Segmented liquid crystal displays are considered quite an old and archaic display technology these days. They’re perhaps most familiar to us from their use in calculators and watches, where they still find regular application. [Joey Castillo] decided that he could get more out of these displays with a little tinkering, and rocked up to Remoticon 2021 to share his findings.
[Joey] got his start hacking on these displays via his Sensor Watch project – a board swap for the venerable Casio F-91W wristwatch, with the project now available on CrowdSupply. It kits out the 33-year-old watch design with a modern, low-power ARM Cortex M0+ microcontroller running at 32 MHz that completely revolutionizes what the watch can do. Most importantly, however, it repurposes the watches original segmented monochrome LCD.
Segment LCDs are usually small monochrome devices made out of glass, that have the benefit of using very little power in their operation. They come with a fixed layout, which cannot be changed – so they’re often designed specifically for a given purpose. A calculator will have segments laid out to display numbers, often in the usual 7-segment fashion, while a watch may add dedicated segments for displaying things like “AM,” “PM,” or “ALARM.”
Their purpose-built nature means they’re often very thin and compact with useful layouts that are attractive and fitting for their given applications. Compared to general purpose LCDs, like the popular HD44780 character LCDs, they often have much cleaner aesthetics and a sleeker design as they’re meant to be consumer-facing, rather than used in any one of a million different industrial applications.
[Joey’s] talk starts off with a primer on how segment LCDs work, initially comparing them to 7-segment LEDs that so many of us are familiar with. However, LCDs are a little different in their operation, with segments darkening when a voltage differential exists, and are driven with AC signals rather than DC. [Joey] explains how to drive LCD segments in this manner, providing a CircuitPython example that demonstrates how its done.
Multiplexing is also described in detail, a technique used in many segment LCDs to allow them to be driven with less IO pins. Scoping out the LCD pins on a standard Casio F-91W wristwatch shows how the technique works, and it’s easy to follow along seeing the signals displayed clearly on an oscilloscope. [Joey] also explains that generating all the signals needed is easy if you just go out and purchase a microcontroller with an integrated segment LCD controller, like the Microchip SAM L22.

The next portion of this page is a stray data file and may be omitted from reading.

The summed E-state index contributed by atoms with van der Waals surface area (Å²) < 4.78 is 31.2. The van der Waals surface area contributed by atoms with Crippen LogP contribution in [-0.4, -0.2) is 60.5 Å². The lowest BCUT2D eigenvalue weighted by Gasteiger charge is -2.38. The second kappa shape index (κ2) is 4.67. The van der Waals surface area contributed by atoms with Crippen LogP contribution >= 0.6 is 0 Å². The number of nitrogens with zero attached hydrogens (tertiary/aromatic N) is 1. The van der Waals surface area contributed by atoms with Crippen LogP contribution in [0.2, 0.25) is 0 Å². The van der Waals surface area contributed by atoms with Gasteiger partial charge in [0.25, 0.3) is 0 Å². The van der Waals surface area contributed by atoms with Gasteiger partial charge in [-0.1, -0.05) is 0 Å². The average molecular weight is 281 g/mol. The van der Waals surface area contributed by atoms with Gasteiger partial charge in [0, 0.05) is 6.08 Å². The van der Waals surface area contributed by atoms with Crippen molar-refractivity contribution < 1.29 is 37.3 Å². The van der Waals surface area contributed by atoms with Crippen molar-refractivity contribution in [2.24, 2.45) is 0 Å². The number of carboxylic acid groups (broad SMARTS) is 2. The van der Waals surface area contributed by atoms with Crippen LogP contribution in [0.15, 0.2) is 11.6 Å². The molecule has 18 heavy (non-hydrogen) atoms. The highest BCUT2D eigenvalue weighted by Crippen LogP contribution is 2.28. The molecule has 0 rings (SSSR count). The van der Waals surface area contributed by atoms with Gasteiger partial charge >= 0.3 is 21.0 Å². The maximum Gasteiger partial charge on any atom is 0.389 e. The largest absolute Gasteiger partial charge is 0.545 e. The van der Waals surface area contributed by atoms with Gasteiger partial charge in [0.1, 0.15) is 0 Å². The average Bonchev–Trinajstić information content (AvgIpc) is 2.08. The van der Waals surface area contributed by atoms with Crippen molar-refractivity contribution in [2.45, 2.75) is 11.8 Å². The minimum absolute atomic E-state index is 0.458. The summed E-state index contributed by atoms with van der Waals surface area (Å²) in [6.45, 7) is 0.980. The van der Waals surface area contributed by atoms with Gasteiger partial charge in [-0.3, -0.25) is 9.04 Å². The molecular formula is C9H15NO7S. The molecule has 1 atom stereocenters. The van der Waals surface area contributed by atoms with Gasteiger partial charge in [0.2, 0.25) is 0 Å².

As a primary example of what can be achieved when hacking segment LCDs, [Joey] shows how he repurposed the display from the Casio Databank DB-36. The LCD has 55 connections and tons of segments, and is hooked up with zebra strips – a rather delicate method of connecting a segment LCD. Using some sticky tape, he blocks out a pin going to the LCD, reassembles the watch, and looks for which segments don’t work anymore. This technique allows the pinout of the display to be quickly mapped out.
Obviously, though, if you’re reverse-engineering a display, you’re limited to using the segments as laid out by the original designers. As [Joey] happily explains, though, you can actually get your own custom segment LCDs made without too much bother! He’s already done it himself, creating a dupe to match the Casio F-91W in a Feather-compatible form factor to ease development of the Sensor Watch board. There is a quantity requirement, but you can end up spending less than $1 per unit on big orders.
While segment LCDs are old-school and basic, they’re still a great technology for any low-power project that needs to display some data. After all, just think about how long the average digital wrist watch can last on a single coin-cell battery! [Joey]’s talk is a great primer if you’re interested in taking advantage of these displays, whether in existing hardware or by getting your own made from scratch!